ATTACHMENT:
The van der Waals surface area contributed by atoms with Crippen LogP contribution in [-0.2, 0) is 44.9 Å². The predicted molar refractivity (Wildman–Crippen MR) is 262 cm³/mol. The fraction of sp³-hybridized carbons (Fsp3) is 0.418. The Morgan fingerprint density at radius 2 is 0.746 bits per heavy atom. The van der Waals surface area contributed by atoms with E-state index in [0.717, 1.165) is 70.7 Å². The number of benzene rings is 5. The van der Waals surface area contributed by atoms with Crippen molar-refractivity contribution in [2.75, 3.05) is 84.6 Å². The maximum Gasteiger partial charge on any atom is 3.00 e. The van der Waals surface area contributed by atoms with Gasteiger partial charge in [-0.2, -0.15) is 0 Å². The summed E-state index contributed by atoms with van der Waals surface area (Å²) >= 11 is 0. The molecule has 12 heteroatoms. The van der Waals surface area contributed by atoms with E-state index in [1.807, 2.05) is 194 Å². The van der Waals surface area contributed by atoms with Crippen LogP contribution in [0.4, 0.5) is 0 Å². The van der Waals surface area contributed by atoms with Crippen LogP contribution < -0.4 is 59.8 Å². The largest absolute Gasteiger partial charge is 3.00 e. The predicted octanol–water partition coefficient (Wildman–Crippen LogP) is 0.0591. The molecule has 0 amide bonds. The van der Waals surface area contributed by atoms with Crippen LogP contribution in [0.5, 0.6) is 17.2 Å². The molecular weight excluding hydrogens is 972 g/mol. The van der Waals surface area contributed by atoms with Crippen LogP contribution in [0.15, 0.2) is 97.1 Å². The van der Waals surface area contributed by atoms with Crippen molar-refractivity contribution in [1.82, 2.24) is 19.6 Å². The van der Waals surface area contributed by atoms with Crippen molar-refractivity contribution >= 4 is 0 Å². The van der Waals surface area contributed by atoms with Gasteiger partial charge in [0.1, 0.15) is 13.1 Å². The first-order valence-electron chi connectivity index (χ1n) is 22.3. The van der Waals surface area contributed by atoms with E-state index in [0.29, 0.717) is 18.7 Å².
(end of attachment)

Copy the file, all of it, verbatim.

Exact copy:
The van der Waals surface area contributed by atoms with Crippen LogP contribution in [-0.2, 0) is 44.9 Å². The predicted molar refractivity (Wildman–Crippen MR) is 262 cm³/mol. The fraction of sp³-hybridized carbons (Fsp3) is 0.418. The Morgan fingerprint density at radius 2 is 0.746 bits per heavy atom. The van der Waals surface area contributed by atoms with E-state index in [0.717, 1.165) is 70.7 Å². The number of benzene rings is 5. The van der Waals surface area contributed by atoms with Crippen molar-refractivity contribution in [2.75, 3.05) is 84.6 Å². The maximum Gasteiger partial charge on any atom is 3.00 e. The van der Waals surface area contributed by atoms with Gasteiger partial charge in [-0.2, -0.15) is 0 Å². The summed E-state index contributed by atoms with van der Waals surface area (Å²) >= 11 is 0. The molecule has 12 heteroatoms. The van der Waals surface area contributed by atoms with E-state index in [1.807, 2.05) is 194 Å². The van der Waals surface area contributed by atoms with Crippen LogP contribution in [0.4, 0.5) is 0 Å². The van der Waals surface area contributed by atoms with Crippen LogP contribution < -0.4 is 59.8 Å². The largest absolute Gasteiger partial charge is 3.00 e. The predicted octanol–water partition coefficient (Wildman–Crippen LogP) is 0.0591. The molecule has 0 amide bonds. The van der Waals surface area contributed by atoms with Crippen LogP contribution in [0.5, 0.6) is 17.2 Å². The molecular weight excluding hydrogens is 972 g/mol. The van der Waals surface area contributed by atoms with Crippen LogP contribution in [0.15, 0.2) is 97.1 Å². The van der Waals surface area contributed by atoms with Crippen molar-refractivity contribution in [1.82, 2.24) is 19.6 Å². The van der Waals surface area contributed by atoms with Crippen molar-refractivity contribution >= 4 is 0 Å². The van der Waals surface area contributed by atoms with Gasteiger partial charge in [0.1, 0.15) is 13.1 Å². The first-order valence-electron chi connectivity index (χ1n) is 22.3. The van der Waals surface area contributed by atoms with E-state index in [0.29, 0.717) is 18.7 Å².